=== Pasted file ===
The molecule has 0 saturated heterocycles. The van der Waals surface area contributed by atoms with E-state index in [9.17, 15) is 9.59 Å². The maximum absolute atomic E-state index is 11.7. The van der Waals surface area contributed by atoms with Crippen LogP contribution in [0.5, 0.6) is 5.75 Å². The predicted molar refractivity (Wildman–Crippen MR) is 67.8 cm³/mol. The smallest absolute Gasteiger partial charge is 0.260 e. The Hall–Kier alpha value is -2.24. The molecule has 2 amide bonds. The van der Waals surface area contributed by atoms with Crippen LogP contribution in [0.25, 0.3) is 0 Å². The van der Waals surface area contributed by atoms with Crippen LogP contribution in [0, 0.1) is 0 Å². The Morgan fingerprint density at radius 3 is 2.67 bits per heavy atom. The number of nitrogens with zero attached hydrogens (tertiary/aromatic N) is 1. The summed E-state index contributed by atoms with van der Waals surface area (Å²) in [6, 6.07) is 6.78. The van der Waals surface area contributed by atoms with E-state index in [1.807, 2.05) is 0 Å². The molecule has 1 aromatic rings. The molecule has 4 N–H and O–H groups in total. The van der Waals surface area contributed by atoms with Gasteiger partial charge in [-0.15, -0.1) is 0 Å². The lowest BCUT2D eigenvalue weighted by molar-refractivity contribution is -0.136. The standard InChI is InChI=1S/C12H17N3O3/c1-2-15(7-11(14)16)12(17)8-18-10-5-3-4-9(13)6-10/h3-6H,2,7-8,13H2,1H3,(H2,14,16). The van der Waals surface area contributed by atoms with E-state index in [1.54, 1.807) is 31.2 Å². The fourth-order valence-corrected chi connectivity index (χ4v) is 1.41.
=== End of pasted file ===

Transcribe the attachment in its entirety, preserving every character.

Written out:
The molecule has 0 saturated heterocycles. The van der Waals surface area contributed by atoms with E-state index in [9.17, 15) is 9.59 Å². The maximum absolute atomic E-state index is 11.7. The van der Waals surface area contributed by atoms with Crippen LogP contribution in [0.5, 0.6) is 5.75 Å². The predicted molar refractivity (Wildman–Crippen MR) is 67.8 cm³/mol. The smallest absolute Gasteiger partial charge is 0.260 e. The Hall–Kier alpha value is -2.24. The molecule has 2 amide bonds. The van der Waals surface area contributed by atoms with Crippen LogP contribution in [0.25, 0.3) is 0 Å². The van der Waals surface area contributed by atoms with Crippen LogP contribution in [0, 0.1) is 0 Å². The Morgan fingerprint density at radius 3 is 2.67 bits per heavy atom. The number of nitrogens with zero attached hydrogens (tertiary/aromatic N) is 1. The summed E-state index contributed by atoms with van der Waals surface area (Å²) in [6, 6.07) is 6.78. The van der Waals surface area contributed by atoms with E-state index in [1.807, 2.05) is 0 Å². The molecule has 1 aromatic rings. The molecule has 4 N–H and O–H groups in total. The van der Waals surface area contributed by atoms with Gasteiger partial charge in [-0.15, -0.1) is 0 Å². The lowest BCUT2D eigenvalue weighted by molar-refractivity contribution is -0.136. The standard InChI is InChI=1S/C12H17N3O3/c1-2-15(7-11(14)16)12(17)8-18-10-5-3-4-9(13)6-10/h3-6H,2,7-8,13H2,1H3,(H2,14,16). The van der Waals surface area contributed by atoms with E-state index in [1.54, 1.807) is 31.2 Å². The fourth-order valence-corrected chi connectivity index (χ4v) is 1.41.